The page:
Dynastic Politics, International Protestantism and Royal Rebellion: Prince George of Denmark and the Glorious Revolution
English Historical Review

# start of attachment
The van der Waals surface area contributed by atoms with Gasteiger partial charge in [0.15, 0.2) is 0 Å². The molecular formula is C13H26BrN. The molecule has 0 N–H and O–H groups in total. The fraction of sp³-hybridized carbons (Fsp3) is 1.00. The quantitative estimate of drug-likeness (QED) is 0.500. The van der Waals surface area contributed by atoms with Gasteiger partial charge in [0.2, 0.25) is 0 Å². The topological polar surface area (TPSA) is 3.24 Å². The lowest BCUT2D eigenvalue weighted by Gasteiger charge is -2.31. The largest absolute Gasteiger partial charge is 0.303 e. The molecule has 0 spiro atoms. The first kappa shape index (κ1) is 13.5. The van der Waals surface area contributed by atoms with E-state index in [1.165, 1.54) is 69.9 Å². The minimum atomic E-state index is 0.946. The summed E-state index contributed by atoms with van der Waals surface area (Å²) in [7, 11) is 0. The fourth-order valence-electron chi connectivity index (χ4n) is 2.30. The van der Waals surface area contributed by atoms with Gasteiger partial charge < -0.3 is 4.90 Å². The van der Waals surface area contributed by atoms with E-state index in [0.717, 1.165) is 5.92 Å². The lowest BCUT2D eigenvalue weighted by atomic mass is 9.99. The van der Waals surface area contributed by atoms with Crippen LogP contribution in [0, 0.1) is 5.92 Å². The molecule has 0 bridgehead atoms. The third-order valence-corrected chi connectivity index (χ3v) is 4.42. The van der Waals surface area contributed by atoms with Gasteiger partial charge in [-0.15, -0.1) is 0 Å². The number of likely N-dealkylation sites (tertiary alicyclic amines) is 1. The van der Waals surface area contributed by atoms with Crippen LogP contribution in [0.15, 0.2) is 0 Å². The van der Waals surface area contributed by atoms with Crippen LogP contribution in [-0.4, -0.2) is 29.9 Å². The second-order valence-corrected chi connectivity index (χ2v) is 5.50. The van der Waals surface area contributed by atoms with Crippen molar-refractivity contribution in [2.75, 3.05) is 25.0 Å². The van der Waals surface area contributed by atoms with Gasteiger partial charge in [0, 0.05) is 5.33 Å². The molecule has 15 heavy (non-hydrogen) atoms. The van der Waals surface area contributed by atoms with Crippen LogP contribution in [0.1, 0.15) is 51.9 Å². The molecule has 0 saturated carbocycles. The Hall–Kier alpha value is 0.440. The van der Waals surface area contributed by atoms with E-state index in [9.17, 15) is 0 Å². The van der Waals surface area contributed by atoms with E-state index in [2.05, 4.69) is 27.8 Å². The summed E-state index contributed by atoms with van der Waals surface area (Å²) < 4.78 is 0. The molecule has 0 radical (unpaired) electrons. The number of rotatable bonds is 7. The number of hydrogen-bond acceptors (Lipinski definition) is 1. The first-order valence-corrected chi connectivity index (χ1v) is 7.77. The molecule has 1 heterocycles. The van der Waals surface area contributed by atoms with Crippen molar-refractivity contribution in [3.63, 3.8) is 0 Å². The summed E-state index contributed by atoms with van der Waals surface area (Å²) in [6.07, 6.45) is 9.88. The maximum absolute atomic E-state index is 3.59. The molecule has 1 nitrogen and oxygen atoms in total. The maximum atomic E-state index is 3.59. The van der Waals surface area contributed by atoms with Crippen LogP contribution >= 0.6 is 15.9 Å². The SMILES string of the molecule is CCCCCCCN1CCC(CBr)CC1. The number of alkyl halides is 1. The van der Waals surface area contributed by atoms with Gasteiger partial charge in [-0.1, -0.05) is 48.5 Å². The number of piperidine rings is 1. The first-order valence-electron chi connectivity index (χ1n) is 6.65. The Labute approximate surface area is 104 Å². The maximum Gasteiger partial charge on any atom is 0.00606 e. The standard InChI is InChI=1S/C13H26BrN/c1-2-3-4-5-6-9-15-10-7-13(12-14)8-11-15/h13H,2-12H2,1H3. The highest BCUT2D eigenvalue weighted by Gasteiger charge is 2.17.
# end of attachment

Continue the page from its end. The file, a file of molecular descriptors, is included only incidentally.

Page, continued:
© 2016 Oxford University Press 2016. All rights reserved. This article reveals the importance of Prince George of Denmark to James II and William of Orange. It places George in the world of early modern European politics, when foreign policy and international relations were inextricably linked with dynastic politics, and many were concerned about the future well-being of Protestantism. The religious component is crucial as the evidence strongly suggests that George felt he belonged to a 'Protestant International', not defined by membership of a particular nation. By drawing attention to the polycentric nature of the Stuart court in the 1680s, the workings of dynastic politics in the international arena that involved secret political manoeuvrings in the run up to the invasion, and then detailing the way in which George behaved following William's arrival, this article argues that Prince George played a crucial role in the Glorious Revolution. It will also demonstrate that in the 1690s George helped to consolidate and promote the new regime. During the period in question the Prince and Princess of Denmark were a political partnership, and rather than being led by others, they joined forces with William and Mary because they each had a distinct political agenda. George pursued policies he believed would benefit the Stuart-Oldenburg dynasty in England, and its related houses in Europe, and the cause of international Protestantism. A subsidiary theme of this article will be the continuing importance of ceremonies involving royalty to the political culture of urban communities in early modern England.